Requirements document (Re: New version, draft-faltstrom-idnabis-tables-02.txt, available)

Simon Josefsson simon at
Mon Jun 18 12:49:37 CEST 2007

Martin Duerst <duerst at> writes:

> At 17:24 07/06/18, Simon Josefsson wrote:
>>Martin Duerst <duerst at> writes:
>>> The issues document should probably mention this, because it's
>>> an issue in the sense that it has to be duely considered and
>>> checked of, but for everybody who has looked even a bit into
>>> this issue will understand that it's a non-issue, in the sense
>>> that applications should just upgrade to the new, correct
>>> version of normalization without any problems.
>>Well, upgrading would violate the current IDNA specification, and libidn
>>will maintain its implementation of the IDNA documents, see:
>>If the new IDNA specification changes anything wrt pr29, that will break
>>backwards compatibility for a set of strings, and I expect there to be
>>discussion about what the strategy to resolve this incompatibility will
>>The strings doesn't occur in natural language, but may occur in
>>non-natural strings such as passwords, and my suggestion has been that
>>all the problematic strings should be rejected.  It only affects a small
>>number of strings.
> Your suggestion is one to consider. My personal opinion would be
> that because for passwords, prohibition is as bad as a change
> (in normalization), and a normalization change is easier to
> implement (change one character, in the case of your source)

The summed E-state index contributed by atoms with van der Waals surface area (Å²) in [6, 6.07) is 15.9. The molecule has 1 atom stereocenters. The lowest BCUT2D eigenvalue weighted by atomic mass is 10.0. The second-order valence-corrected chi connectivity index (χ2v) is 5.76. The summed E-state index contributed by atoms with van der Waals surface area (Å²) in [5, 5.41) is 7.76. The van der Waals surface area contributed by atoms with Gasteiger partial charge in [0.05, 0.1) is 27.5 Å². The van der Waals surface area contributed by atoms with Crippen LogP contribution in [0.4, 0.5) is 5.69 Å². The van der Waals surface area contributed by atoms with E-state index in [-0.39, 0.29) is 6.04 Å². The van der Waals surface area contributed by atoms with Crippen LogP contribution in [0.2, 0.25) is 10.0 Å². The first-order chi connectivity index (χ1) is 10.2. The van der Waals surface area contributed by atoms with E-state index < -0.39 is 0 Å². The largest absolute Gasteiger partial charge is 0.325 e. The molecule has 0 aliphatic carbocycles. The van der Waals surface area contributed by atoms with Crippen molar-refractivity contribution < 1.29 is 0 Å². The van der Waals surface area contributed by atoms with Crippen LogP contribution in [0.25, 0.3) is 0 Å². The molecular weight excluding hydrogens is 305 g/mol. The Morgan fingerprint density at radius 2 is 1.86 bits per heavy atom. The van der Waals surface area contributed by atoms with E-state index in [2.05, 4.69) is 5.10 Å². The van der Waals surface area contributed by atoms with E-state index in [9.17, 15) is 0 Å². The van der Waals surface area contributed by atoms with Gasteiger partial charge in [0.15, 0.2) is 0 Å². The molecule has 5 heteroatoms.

> than a special prohibition, so I'd favor just changing things.

The problem is that you'll have to make sure the change has been made to
all components of a system.  Given the amount of deployed code that
follows the current RFC, it will take time until code is updated to
follow some future RFC that may change this.  It is conceivable that
having two components in a system that implement this differently will
lead to security problems.  It seems safer to prohibit these strings to

> On top of that, I'd note that even most passwords have some connections
> with natural language (at least by the fact that they are usually
> typed in on a keyboard), so the chance that a password contains
> such a string is still extremely, extremely low (essentially, we
> are still talking about an empty set).

Right, and that's why I argue that we should simply disallow those
strings, since the practical transition cost for users is zero or
extremely low.  The strings are easy to detect (see the implementation
in libidn), and it costs little to do this.


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